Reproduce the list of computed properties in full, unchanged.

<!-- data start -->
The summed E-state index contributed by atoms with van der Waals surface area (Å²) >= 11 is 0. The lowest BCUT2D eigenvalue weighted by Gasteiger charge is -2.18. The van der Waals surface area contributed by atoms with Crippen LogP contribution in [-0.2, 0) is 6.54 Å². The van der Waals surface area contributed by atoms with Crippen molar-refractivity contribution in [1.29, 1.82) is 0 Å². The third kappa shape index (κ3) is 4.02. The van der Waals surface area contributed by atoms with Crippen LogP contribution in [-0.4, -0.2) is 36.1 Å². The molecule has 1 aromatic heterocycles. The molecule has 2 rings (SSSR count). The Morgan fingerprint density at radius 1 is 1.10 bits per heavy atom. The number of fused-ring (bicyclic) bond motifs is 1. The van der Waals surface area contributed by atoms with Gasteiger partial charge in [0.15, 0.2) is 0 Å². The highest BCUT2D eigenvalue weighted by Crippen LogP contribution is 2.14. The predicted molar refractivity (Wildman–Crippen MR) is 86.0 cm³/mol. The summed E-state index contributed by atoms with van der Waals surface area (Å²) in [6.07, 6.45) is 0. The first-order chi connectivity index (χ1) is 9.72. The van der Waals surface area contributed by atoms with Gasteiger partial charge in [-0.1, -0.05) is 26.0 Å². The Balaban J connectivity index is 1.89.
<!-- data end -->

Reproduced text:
The summed E-state index contributed by atoms with van der Waals surface area (Å²) >= 11 is 0. The lowest BCUT2D eigenvalue weighted by Gasteiger charge is -2.18. The van der Waals surface area contributed by atoms with Crippen LogP contribution in [-0.2, 0) is 6.54 Å². The van der Waals surface area contributed by atoms with Crippen molar-refractivity contribution in [1.29, 1.82) is 0 Å². The third kappa shape index (κ3) is 4.02. The van der Waals surface area contributed by atoms with Crippen LogP contribution in [-0.4, -0.2) is 36.1 Å². The molecule has 1 aromatic heterocycles. The molecule has 2 rings (SSSR count). The Morgan fingerprint density at radius 1 is 1.10 bits per heavy atom. The number of fused-ring (bicyclic) bond motifs is 1. The van der Waals surface area contributed by atoms with Gasteiger partial charge in [0.15, 0.2) is 0 Å². The highest BCUT2D eigenvalue weighted by Crippen LogP contribution is 2.14. The predicted molar refractivity (Wildman–Crippen MR) is 86.0 cm³/mol. The summed E-state index contributed by atoms with van der Waals surface area (Å²) in [6.07, 6.45) is 0. The first-order chi connectivity index (χ1) is 9.72. The van der Waals surface area contributed by atoms with Gasteiger partial charge in [-0.1, -0.05) is 26.0 Å². The Balaban J connectivity index is 1.89.